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our whole force sailed for the rendezvous off Lobos Island, whence we sailed for Vera Cruz. More than a hundred men-of-war and transports made up the fleet, which landed at the island of Sacrificios for the attack upon the city. Bee and I were in the same transport, and on the day before the debarkation we paid a visit to a friend of Bee's, the captain of a gunboat. When I was introduced to him he said: "Are you a son of Captain John Minor Maury? Captain Tatnell, who has just left me, declared him to be the finest officer in the United States Navy." To hear this on the eve of my first battle filled me with emotion, and with the desire to be worthy of such a father, and with honest pride that the tribute should be paid in the presence of so noble a friend as Bee.

        Our army landed at Vera Cruz, 14,000 strong, in four divisions. The landing was made in whale-boats rowed by the sailors of the fleet. In each boat were from fifty to sixty soldiers, and it was a glorious sight to see the first division, under General Worth, move off at 2 P.M. at the signal from the flag-ship. The fifty great barges kept in line, until near the shore, when General Worth himself led the way to make the landing first of all, and being in a fine gig he accomplished this, and was the first man of the army to plant the American flag upon that shore of Mexico. The Mexicans made no resistance, and the boats rapidly returned for the second division, under Twiggs, which was as quietly transported to the shore. Then the volunteers came, and soon after dark Scott had his whole army in battle order about three miles from Vera Cruz.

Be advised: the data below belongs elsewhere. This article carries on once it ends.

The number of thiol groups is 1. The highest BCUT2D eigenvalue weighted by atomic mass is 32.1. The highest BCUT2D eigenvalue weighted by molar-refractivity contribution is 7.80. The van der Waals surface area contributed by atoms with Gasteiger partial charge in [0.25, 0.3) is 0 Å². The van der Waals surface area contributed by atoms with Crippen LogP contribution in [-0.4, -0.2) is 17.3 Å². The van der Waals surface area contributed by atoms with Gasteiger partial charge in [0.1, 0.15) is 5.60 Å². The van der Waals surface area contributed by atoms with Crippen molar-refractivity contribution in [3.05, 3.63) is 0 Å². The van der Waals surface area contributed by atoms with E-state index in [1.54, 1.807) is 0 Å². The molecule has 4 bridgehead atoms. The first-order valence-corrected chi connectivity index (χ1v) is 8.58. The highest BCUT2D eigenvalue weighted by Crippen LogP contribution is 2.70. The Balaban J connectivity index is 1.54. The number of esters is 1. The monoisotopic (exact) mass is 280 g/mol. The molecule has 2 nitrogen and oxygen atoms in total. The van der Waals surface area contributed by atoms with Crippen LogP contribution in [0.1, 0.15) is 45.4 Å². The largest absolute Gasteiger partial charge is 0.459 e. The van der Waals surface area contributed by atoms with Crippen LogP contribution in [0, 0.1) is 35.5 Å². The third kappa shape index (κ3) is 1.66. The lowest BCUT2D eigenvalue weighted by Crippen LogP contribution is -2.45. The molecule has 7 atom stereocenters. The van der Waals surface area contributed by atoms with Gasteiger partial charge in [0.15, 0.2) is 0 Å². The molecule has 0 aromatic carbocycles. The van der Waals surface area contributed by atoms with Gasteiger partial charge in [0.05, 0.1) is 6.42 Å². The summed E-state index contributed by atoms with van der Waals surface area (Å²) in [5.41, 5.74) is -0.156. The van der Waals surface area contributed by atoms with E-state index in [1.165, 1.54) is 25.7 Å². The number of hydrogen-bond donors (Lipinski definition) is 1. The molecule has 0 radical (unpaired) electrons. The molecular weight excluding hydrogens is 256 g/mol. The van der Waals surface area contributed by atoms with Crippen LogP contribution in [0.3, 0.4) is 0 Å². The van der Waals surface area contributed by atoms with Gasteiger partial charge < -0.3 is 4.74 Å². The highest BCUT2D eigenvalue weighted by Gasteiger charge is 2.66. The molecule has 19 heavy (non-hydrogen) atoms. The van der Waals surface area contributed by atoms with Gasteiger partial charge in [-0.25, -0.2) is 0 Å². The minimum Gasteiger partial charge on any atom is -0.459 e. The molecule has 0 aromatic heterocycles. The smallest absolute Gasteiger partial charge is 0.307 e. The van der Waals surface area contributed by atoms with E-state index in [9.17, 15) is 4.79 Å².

Early next morning we moved around the city till we came to the great national road, built by the Spaniards, from Vera Cruz to the city of Mexico. The Mounted